Learning objectives

After reading this chapter, you should be able:

  • To describe the microcirculatory parameters measured in cerebral perfusion MRI
  • Explain the principles of first pass perfusion MRI:
    • role of the contrast agent
    • adapted imaging sequences
    • optimization of acquisition quality
  • Present the methods of perfusion MRI by spin labeling, their advantages and drawbacks
  • List the main clinical applications of cerebral perfusion MRI

Key points

  • Perfusion MRI provides a relative and/or absolute measurement of the parameters of cerebral microvascularisation: regional blood volume, mean transit time, regional blood flow.
  • It relies on the use of a tracer that may be exogenous (contrast agent: Gadolinium) or endogenous (spin labeling).
  • The first pass technique exploits the magnetic susceptibility effect of the Gadolinium chelates, either with T2 weighting or with T2*weighting, in SE-EPI or GE-EPI sequences. The quality of the injection and the timing of acquisition are of prime importance in obtaining a good examination. The drop in the signal during the first pass of the product allows perfusion parameters to be extracted after post-processing.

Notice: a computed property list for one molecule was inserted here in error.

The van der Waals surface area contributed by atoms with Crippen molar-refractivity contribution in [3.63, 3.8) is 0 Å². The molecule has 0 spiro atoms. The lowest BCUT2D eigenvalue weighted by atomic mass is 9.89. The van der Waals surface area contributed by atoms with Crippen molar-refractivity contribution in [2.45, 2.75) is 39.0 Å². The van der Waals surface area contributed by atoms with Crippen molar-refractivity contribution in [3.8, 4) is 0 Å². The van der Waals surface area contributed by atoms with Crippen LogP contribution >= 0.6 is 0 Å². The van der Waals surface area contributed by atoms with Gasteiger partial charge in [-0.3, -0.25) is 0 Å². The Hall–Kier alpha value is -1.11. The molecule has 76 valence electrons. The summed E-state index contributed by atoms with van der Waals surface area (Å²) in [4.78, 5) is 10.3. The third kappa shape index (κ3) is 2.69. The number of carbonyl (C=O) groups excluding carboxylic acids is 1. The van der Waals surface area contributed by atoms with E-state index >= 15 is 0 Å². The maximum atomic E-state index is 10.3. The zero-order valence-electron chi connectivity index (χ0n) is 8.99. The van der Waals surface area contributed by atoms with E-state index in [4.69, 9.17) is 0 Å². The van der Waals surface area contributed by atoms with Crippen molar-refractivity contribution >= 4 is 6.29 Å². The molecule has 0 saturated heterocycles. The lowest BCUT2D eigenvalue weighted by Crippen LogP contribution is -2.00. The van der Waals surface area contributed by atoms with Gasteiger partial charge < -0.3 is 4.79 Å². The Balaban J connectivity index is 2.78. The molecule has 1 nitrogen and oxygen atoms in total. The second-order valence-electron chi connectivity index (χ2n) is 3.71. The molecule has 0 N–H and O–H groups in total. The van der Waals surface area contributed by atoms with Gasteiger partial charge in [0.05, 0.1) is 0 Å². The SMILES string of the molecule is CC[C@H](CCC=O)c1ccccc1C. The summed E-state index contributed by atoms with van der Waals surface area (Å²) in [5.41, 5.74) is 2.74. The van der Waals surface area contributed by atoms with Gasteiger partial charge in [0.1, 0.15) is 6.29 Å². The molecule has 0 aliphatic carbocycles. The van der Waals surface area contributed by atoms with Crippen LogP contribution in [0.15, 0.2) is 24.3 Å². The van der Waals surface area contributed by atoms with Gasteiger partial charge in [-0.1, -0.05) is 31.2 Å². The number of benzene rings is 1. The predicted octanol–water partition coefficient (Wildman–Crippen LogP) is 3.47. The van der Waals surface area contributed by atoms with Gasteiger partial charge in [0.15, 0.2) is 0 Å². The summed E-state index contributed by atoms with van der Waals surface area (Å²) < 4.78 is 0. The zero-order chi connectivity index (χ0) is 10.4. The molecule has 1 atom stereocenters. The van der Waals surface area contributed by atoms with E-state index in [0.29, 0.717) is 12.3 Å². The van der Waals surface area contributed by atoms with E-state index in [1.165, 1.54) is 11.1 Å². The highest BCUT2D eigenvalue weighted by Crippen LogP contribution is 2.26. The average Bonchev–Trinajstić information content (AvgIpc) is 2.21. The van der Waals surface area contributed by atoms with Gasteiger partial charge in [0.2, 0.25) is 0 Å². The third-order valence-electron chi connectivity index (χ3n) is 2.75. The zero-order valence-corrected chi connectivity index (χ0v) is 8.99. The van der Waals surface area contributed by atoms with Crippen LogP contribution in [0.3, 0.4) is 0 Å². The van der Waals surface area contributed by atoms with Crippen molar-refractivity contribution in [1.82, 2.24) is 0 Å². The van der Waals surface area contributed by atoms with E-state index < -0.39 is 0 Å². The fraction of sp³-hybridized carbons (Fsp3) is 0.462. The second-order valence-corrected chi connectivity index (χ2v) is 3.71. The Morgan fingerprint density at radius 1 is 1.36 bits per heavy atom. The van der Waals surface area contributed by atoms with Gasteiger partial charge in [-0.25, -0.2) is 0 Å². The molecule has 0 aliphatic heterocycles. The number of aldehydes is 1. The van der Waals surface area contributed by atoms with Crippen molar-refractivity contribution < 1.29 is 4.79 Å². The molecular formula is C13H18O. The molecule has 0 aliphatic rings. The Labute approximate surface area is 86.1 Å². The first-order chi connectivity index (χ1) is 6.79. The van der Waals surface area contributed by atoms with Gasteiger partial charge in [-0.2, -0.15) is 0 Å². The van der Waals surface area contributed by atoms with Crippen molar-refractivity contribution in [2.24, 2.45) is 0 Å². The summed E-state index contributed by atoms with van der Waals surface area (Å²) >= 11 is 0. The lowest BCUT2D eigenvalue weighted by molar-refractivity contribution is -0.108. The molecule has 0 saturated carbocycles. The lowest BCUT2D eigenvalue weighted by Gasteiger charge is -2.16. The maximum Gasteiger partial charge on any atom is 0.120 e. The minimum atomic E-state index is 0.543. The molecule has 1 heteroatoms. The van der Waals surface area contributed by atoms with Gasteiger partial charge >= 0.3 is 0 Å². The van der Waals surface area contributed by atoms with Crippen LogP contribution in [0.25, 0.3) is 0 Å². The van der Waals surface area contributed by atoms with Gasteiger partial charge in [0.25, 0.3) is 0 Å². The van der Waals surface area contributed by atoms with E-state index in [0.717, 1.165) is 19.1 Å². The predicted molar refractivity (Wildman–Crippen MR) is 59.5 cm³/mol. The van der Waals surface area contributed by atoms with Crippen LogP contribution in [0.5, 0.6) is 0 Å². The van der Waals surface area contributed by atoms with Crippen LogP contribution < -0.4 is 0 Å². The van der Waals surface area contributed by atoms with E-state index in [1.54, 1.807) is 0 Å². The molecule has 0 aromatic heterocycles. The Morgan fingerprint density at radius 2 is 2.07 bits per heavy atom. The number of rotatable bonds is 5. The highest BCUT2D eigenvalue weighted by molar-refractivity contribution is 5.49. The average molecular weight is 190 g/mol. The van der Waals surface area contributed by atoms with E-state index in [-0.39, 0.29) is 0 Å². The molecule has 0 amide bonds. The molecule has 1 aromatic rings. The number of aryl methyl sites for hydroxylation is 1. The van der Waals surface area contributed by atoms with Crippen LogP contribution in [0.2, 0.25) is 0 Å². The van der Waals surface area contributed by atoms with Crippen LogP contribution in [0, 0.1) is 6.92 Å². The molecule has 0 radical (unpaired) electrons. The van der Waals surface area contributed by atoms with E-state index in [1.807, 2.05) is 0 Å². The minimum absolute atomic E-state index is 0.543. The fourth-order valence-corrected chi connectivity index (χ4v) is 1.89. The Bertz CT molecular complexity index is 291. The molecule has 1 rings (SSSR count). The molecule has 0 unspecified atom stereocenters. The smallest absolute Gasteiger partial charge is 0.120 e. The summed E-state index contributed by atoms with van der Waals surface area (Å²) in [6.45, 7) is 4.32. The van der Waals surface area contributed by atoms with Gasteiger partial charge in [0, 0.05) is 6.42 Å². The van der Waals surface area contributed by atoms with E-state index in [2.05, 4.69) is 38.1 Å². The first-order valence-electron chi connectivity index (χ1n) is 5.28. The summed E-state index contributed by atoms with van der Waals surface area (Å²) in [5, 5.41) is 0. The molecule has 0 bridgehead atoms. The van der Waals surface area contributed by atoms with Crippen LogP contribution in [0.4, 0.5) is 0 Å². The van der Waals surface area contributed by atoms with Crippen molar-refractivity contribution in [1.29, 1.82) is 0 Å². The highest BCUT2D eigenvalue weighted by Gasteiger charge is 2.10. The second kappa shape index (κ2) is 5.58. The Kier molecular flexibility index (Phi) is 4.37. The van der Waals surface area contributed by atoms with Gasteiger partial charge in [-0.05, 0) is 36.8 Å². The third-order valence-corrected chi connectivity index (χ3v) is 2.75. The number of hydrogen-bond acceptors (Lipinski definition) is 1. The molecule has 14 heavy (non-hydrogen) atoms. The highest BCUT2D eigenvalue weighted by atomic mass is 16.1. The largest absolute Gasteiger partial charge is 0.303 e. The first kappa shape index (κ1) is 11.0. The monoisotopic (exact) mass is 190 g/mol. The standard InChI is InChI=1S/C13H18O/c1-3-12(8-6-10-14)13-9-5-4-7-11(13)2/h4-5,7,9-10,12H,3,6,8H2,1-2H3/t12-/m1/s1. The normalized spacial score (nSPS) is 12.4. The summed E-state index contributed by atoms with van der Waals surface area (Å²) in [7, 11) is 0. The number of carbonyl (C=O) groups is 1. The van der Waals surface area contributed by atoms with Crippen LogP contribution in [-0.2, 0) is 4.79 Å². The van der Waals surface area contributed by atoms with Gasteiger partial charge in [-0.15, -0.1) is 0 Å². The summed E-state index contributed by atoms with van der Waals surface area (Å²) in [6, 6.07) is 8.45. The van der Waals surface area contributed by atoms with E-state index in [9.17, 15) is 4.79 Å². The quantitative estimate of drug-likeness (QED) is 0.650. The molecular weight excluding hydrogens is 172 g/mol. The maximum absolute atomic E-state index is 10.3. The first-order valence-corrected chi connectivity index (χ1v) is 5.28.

• In spin labeling technique, it is the saturated blood just upstream of the slice of interest which serves as a tracer. This saturation provokes a variation in the signal received in relation to an acquisition without prior saturation. An estimate of the local hemodynamic parameters can be deduced by comparing these two signals. Different labeling techniques are possible and imaging is carried out in echo planar sequence. It is restricted to the exploration of a limited region of the brain and produces only a weak signal-to-noise ratio.
  • The main applications of first pass perfusion MRI are vascular pathologies (ischemic strokes, vasospasm) and tumoral pathologies. Progress in sequences and the very high fields should lead to improvements in spin labeling technique.


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